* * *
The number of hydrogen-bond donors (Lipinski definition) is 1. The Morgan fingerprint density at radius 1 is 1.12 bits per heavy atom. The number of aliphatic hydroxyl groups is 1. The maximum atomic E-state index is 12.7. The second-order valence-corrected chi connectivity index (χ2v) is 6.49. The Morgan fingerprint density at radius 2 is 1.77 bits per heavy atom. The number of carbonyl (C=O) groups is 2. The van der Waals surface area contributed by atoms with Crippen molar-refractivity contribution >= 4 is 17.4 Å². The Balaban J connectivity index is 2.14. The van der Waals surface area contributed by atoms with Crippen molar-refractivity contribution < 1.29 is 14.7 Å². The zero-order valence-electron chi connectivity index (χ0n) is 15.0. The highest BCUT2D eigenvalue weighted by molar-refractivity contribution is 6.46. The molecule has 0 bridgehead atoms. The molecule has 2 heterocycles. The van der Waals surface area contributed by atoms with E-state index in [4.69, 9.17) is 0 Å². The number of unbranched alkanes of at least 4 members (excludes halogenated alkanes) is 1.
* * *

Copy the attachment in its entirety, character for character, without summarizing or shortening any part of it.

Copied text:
The number of hydrogen-bond donors (Lipinski definition) is 1. The Morgan fingerprint density at radius 1 is 1.12 bits per heavy atom. The number of aliphatic hydroxyl groups is 1. The maximum atomic E-state index is 12.7. The second-order valence-corrected chi connectivity index (χ2v) is 6.49. The Morgan fingerprint density at radius 2 is 1.77 bits per heavy atom. The number of carbonyl (C=O) groups is 2. The van der Waals surface area contributed by atoms with Crippen molar-refractivity contribution >= 4 is 17.4 Å². The Balaban J connectivity index is 2.14. The van der Waals surface area contributed by atoms with Crippen molar-refractivity contribution < 1.29 is 14.7 Å². The zero-order valence-electron chi connectivity index (χ0n) is 15.0. The highest BCUT2D eigenvalue weighted by molar-refractivity contribution is 6.46. The molecule has 0 bridgehead atoms. The molecule has 2 heterocycles. The van der Waals surface area contributed by atoms with E-state index in [4.69, 9.17) is 0 Å². The number of unbranched alkanes of at least 4 members (excludes halogenated alkanes) is 1.